The tractor-mounted Weed Zapper Annihilator units range in size with 10-foot- to 40-foot-wide booms. It will fit any row spacing and tractor tire width used by the operator. The self-propelled Weed Zapper Terminator units with 40- to 60-foot booms are run on 14-inch tires and can be hydraulically adjusted to the desired row width.
The technology aims at both conventional and organic farmers, say Ben Kroeger, a company spokesman. MU weed scientists are testing it for zapping soybean weed escapes.
MU tests show control of 90% or more results for broadleaves that include waterhemp, giant ragweed, common ragweed, and marestail three days after treatment and at year’s end. It’s less effective on grass species. “It may be due to regrowth or that there is not as much surface area to contact,” says Haylee Schreier, an MU weed science graduate student.
Because grasses contain less water, additional contact via slower speed is necessary for control, say company officials. “A double pass application will increase effectiveness on grasses like johnsongrass, says Kroeger. “Foxtail and other grasses are usually killed in a single pass with a follow-up pass in two to three weeks.”
Weed Seed Viability
The unit also sliced nearly all seed viability of common ragweed and giant ragweed. Performance was not as good on waterhemp, but it still reduced 70% of waterhemp seed viability, says Bradley. It’s difficult to curtail all seed shed from pigweeds such as Palmer amaranth and waterhemp because some seeds can be viable six days after flowering, he adds.
Prices for the 2021 Annihilator series range from $42,000 for the smallest unit to $72,000 for the widest one. Terminator series prices range from $165,000 to $200,000. The firm has not announced 2022 prices yet, but material price spikes and fluctuating equipment costs will likely increase prices at least 10%, says Kroeger.
Increased effectiveness for conventional farmers would occur with 60- to 90-foot or wider units, Bradley believes.
“It’s not a home run, but the good news for us is it does a good job of killing waterhemp,” says Bradley.
Harvest Weed Seed Control
Combines harvest grain well.
Unfortunately, they also can be decent weed seeders, too. Seeds of late-season emerging weeds such as waterhemp and Palmer amaranth can exit the combine, germinate, and fuel future infestations.
Harvest weed seed control (HWSC) systems aim to change this. HWSC includes combine-mounted units that grind weed seeds exiting the combine. University researchers are testing units that include the Harrington Seed Destructor, the Seed Terminator, and the Redekop Seed Control Unit.
Not all seed shed at harvest exits the combine. In tests of the Seed Terminator, University of Missouri (MU) weed scientists found 27% of waterhemp seed escapes at harvest due to combine head shattering.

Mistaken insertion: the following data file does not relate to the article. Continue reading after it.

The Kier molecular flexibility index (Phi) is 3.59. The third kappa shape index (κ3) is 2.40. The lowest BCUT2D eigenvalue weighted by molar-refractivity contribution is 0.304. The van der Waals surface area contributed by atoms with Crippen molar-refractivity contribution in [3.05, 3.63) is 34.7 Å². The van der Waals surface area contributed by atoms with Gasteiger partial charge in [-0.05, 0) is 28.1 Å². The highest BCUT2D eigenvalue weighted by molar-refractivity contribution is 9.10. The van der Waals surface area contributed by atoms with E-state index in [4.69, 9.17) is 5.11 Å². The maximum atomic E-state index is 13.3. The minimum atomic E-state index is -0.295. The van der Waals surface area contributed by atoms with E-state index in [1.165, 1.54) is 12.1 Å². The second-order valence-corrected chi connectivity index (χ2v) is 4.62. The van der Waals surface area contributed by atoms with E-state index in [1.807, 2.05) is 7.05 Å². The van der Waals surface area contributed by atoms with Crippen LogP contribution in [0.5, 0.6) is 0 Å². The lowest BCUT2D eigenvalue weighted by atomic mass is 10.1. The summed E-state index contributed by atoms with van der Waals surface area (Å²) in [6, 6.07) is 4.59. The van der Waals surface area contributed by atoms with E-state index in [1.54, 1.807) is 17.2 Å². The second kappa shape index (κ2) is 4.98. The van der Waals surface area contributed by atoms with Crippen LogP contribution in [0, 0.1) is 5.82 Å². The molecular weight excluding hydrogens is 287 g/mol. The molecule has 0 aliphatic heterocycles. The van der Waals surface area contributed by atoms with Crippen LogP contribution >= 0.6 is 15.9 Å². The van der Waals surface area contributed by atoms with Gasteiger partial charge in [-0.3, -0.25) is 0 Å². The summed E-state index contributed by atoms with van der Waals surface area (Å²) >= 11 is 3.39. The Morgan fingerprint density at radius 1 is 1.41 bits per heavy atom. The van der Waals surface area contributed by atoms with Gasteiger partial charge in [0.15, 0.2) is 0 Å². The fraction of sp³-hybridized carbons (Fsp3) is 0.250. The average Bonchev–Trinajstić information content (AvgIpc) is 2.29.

Of the remaining 73% of weed seeds, one-third exited the straw chopper without passing through the Seed Terminator. MU researchers also found weed seeds escaped into the grain tank.
Still, the Seed Terminator destroyed on average 95% of waterhemp seeds that passed through it in MU tests. Waterhemp densities in evaluated fields also decreased in subsequent years.
“Our results indicate continued use of the Seed Terminator will result in a decrease of waterhemp seed going back to the soil’s weed seed bank,” says Travis Winans, an MU weed science graduate student.
Propane isn’t just for heating your home or shop. It’s also a way to deter herbicide-resistant weed seeds from making it to the soil seed bank.
Although organic farmers have traditionally used propane-fueled flaming technology, more conventional farmers are adopting it because of herbicide-resistant weeds, says Mike Newland, Propane Education & Research Council director of agriculture business development. Hoods on a tractor-mounted frame shield row crops, such as corn and soybeans, from a unit’s burners. These units kill weeds by flames that rupture cell walls.
Flaming can control up to 90% of targeted weeds, Newland says. Compared with cultivation, no soil or placed fertilizer is disturbed.
Systems range from using handheld torches for building-site spot treatments to tractor-mounted 16-row units used on large row crop fields, he says.
Cost varies depending on the unit. Propane costs typically follow gasoline and diesel fuel prices. The council has awarded incentives to farmers wanting to transition to propane for uses like flaming.
“The technology is much more scientific than what it was 30 years ago,” Newland says. “There have been advances in hood designs and flaming angles that didn’t exist back then.”
Operation Weed Eradication
BASF’s Operation Weed Eradication program uses integrated steps to nix weeds. These include:
Tillage and cultivation
Narrow rows and planting date
Cover crops and crop residue
Multiple herbicide sites of action
Layered residual herbicides
Label rates to target small weeds
Attention to weeds in or near field edges, ponds, and ditches
Clean machinery and equipment
What’s Coming Up?
One tool that complements herbicides has its origins in a central Kansas shop. This mechanical option, along with other advances to apply herbicides more efficiently, will be featured in the December issue of Successful Farming magazine.
Before we begin, I'd like to say that camDown !